A Word (or several) on Bargains.

          Hello, dear readers! I want to share with you today a public service announcement from the Coalition for People Who Are Alpha Delta. Bargains and You. Imagine your own dramatic soap-opera-ey theme music. Let me say right off the bat that I've adopted a thriftier lifestyle. You can safely assume that about 90% of my family's entire possessions are second-hand goods, from clothes to books to furniture and more. What some might be embarrassed by, we are proud of! That said, I am wary of some of the more self-defeating aspects of frugal living. There are definite pros and cons, and you should be aware of each (if you aren't already, you smart cookie!) before deciding whether or not the lifestyle of frugal living is for you. Here's my two cents!

          Let's approach this compliment-sandwich-style and start with something good to say about the frugal style of shopping: The obvious? It's dirt flippin' cheap! If you get accustomed to unit pricing (the price per 100 count, price per pound, price per what-have-you), bulk purchases (when needed, see Cons), and where to look for the best deals, that's a big chunk of frugal shopping right there! As a stay-at-home mom, it's important for me to pinch pennies where I can so that my family can save toward things like buying our own home or a car maybe a year or two younger than I am and to have a nest egg for our retirement and our children's inheritance, and to have a stash set aside in case of emergency. These are very realistic goals, if you ask me. I'm not foregoing buying this season's fall fashions or organic gluten free cruelty free vegan fair trade shoe polish so we can save up for a flat screen TV. If you buy new clothes each season, high-end personal care products or flat screens, that's fine for you and I don't mean to offend. But, for me and my house, austerity and frugality is the way to go. My husband and I have always admired the Mennonites and Amish around us--that's how serious we are. Someday we'd like to be as close to completely self-sufficient as possible (even giving up coffee and other imports, though I haven't run the coffee bit by my husband) and being frugal now is a means to that end. Let's face it: if you examine your needs against your wants, you can trim a lot of fat from your budget. Also, you should be budgeting. Budget or else.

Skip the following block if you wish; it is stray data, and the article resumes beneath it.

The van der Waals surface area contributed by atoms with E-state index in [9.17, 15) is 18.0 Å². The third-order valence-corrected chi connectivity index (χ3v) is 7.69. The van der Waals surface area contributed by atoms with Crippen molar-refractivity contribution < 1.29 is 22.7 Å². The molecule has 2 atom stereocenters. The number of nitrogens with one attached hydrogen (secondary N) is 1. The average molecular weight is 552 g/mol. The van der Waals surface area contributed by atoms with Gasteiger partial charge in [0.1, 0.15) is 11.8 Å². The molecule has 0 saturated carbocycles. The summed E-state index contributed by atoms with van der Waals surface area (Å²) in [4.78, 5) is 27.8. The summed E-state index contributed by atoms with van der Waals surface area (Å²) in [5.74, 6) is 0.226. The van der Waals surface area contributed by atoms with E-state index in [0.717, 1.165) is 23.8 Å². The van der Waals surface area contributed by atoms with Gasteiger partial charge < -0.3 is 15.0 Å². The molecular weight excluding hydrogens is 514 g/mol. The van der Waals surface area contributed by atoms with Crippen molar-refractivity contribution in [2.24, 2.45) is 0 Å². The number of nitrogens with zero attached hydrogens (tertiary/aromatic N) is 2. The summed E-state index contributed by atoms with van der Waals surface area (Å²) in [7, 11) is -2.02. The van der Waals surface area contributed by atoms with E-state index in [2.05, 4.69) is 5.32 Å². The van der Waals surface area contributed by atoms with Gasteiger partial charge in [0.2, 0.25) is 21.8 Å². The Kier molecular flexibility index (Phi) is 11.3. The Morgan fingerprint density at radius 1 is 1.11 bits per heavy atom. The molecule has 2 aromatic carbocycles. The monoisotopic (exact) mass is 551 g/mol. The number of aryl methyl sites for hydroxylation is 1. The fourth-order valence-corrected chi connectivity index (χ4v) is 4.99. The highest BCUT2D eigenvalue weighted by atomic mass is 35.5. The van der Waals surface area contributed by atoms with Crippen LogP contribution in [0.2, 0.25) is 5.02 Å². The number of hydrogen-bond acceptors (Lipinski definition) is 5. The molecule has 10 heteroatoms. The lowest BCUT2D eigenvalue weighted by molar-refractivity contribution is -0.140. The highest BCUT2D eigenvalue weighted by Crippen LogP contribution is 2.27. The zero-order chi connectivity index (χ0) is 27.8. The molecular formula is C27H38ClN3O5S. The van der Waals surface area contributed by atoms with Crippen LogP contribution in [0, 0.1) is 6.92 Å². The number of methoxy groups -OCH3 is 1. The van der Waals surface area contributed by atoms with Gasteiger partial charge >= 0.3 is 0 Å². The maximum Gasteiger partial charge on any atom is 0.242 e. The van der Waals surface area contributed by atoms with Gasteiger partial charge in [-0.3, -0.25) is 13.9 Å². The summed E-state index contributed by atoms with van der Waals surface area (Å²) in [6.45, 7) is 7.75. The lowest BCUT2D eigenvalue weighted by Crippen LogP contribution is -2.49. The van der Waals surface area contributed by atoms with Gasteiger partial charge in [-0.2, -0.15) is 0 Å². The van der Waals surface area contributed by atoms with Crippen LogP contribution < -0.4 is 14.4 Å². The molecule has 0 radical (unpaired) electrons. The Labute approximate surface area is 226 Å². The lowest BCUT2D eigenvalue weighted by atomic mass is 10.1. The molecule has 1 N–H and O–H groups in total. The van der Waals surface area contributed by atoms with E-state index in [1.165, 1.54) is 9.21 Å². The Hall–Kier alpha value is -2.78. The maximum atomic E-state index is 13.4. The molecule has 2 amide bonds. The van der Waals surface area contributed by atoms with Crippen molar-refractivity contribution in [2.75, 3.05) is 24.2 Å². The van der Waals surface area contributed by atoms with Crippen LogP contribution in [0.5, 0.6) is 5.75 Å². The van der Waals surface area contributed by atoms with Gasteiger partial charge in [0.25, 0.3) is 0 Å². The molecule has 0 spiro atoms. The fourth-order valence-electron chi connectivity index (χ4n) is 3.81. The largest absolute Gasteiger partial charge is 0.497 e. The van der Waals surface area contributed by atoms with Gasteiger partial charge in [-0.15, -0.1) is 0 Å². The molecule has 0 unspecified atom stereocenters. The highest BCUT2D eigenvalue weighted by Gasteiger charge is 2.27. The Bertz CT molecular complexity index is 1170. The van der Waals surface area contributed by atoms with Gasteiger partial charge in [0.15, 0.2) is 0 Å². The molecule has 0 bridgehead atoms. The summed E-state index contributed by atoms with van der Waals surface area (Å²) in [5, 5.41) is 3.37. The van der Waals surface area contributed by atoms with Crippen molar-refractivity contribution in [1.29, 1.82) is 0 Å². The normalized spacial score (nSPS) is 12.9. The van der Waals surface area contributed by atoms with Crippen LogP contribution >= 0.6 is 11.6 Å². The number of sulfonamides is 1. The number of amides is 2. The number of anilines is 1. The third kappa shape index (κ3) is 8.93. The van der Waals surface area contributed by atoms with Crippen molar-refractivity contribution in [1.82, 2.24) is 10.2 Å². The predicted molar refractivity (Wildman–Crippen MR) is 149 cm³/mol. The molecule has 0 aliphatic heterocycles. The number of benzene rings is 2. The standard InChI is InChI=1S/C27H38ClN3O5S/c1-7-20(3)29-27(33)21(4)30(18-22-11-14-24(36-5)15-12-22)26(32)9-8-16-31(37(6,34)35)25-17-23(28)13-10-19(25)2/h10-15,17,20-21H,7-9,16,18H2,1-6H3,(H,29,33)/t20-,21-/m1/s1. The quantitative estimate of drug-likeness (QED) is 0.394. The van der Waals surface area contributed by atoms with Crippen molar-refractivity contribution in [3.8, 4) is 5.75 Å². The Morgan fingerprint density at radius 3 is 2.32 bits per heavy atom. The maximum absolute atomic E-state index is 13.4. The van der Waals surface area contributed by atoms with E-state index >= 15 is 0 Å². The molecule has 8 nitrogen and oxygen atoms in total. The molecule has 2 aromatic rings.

And now, something to guard yourself against if you pursue the frugal lifestyle: Buying things you do not need or will not use simply because they were cheap. Before you get all excited and sign up for a BJ's membership, I want you to watch an episode or two of Hoarders. This was my life. I wasn't raised in a frugal house, I was raised in a hoarding house. I wasn't the hoarder, but I lived with and was directly influenced by someone who spent so much time as an avid bargain hunter that something in their brain switched off. Soon, the house was packed with all kinds of everything, and none of it necessary. Ten-packs of keychain calculators "because they were only $.30". A shopping bag full of packs of gum. Five sewing machines, never to be used. Several huge stacks of Sunday newspapers, bought for their coupons. Not everyone who opts for a frugal lifestyle will suffer this. I believe some circuits have to short in the brain first. I was raised around this sort of thing, so I was accustomed to it and adopted it myself. It took a lot of hard work and self-induced psychological boot-camp to break free from impulse spending habits. Remember how I said the Salvo is a block away from my house? I used to go there multiple times weekly! I'd drop $20 or more per visit on clothes that I didn't even try on and often never wore (here's a good remedy for that, always shop with your husband). Long story short: there is no point to being frugal if you're going to spend the money you save on constant impulse buys. Buy with a purpose.